The Algic language Yurok illustrated rhotic vowel harmony. The non-high vowels Template:IPA, Template:IPA and Template:IPA could become Template:IPA in a word that has Template:IPA. For example, the root Template:IPA 'three' became Template:IPA in the word Template:IPA 'three (animals or birds)'.[13]

Luobohe Miao also contains Template:IPA.[14]

See also

References

  1. 1.0 1.1 1.2 Peter Ladefoged; Ian Maddieson (1996). The sounds of the world's languages. Wiley-Blackwell. p. 313. ISBN 0-631-19815-6. 
  2. Template:In lang Acoustic-phonetic characteristics of the Brazilian Portuguese's retroflex /r/: data from respondents in Pato Branco, Paraná. Irineu da Silva Ferraz. Pages 19–21
  3. Template:In lang Syllable coda /r/ in the "capital" of the Paulista hinterland: sociolinguistic analysis. Cândida Mara Britto LEITE. Page 111 (page 2 in the attached PDF)
  4. Template:In lang Callou, Dinah. Leite, Yonne. "Iniciação à Fonética e à Fonologia". Jorge Zahar Editora 2001, p. 24
  5. John Samuel Kenyon (1935). American pronunciation: a textbook of phonetics for students of English. G. Wahr. p. 191. 
  6. "A Petition". American Speech. Duke University Press. 14 (3): 206–208. October 1939. doi:10.2307/451421.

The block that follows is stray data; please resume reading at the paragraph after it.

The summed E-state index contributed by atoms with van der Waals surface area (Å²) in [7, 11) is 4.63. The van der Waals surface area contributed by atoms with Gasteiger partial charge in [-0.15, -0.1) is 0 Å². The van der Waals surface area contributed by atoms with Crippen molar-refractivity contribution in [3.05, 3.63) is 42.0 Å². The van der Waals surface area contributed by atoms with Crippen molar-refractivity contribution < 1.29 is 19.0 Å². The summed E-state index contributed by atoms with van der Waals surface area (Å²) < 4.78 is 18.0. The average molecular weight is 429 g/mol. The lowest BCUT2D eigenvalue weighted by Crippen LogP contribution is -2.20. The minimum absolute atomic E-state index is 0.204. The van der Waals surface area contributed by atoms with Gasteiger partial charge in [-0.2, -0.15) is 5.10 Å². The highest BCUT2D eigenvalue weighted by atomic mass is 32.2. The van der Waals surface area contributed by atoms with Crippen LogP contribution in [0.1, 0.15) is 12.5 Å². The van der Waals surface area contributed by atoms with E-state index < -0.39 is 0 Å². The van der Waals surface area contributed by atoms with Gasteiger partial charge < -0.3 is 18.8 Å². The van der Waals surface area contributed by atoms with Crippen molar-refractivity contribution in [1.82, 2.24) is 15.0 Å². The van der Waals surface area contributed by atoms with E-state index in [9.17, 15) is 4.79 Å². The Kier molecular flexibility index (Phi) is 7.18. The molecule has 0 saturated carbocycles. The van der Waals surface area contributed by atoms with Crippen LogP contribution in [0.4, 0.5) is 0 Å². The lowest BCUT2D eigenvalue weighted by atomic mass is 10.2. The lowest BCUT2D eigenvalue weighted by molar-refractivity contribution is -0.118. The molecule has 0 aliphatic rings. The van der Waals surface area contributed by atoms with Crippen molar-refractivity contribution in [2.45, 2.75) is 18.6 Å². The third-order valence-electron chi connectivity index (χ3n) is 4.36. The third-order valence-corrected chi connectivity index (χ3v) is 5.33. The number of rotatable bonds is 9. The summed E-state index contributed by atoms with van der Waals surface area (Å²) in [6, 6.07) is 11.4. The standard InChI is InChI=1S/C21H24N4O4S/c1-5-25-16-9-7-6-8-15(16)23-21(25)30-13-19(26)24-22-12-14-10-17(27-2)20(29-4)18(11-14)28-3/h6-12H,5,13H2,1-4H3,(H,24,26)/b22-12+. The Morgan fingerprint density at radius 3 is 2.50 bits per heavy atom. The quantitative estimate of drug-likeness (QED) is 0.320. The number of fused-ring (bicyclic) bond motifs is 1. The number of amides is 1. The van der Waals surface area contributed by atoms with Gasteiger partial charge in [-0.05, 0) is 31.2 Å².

7. "The International Phonetic Alphabet (revised to 1947)". Le Maître Phonétique (87). January 1947. 
  8. "The International Phonetic Alphabet (revised to 1951)". Le Maître Phonétique (97). January 1952. 
  9. J. C. W. (July 1976). "The Association’s Alphabet". Journal of the International Phonetic Association. 6 (1): 2‒3. doi:10.1017/S0025100300001420. 
  10. International Phonetic Association (1989). "Report on the 1989 Kiel Convention". Journal of the International Phonetic Association. 19 (1): 67–80. doi:10.1017/S0025100300003868. 
  11. 11.0 11.1 John Ellery Clark; Colin Yallop; Janet Fletcher (2007). An introduction to phonetics and phonology (third ed.). Malden, MA: Blackwell. p. 66. ISBN 1-4051-3083-0. 
  12. http://www.phonetics.ucla.edu/appendix/languages/badaga/badaga.html
  13. "Yurok – Survey of California and Other Indian Languages". linguistics.berkeley.edu. 
  14. "Luobohe Miao language". Omniglot.com. 

Further reading

  • L. F. Aungst; J. V. Frick (1964). "Auditory discrimination ability and consistency of articulation of /r/". Journal of Speech and Hearing Research. 29: 76–85. 
  • J. F. Curtis; J. C. Hardy (1959). "A phonetic study of misarticulation of /r/". Journal of Speech and Hearing Research. 2 (3): 244–257. 
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  • C. L. Ristuccia; D. W. Gilbert; J. E. Ristuccia (2005). The Entire World of R Book of Elicitation Techniques. Tybee Island, GA: 'Say It Right'. ISBN 0-9760490-7-4.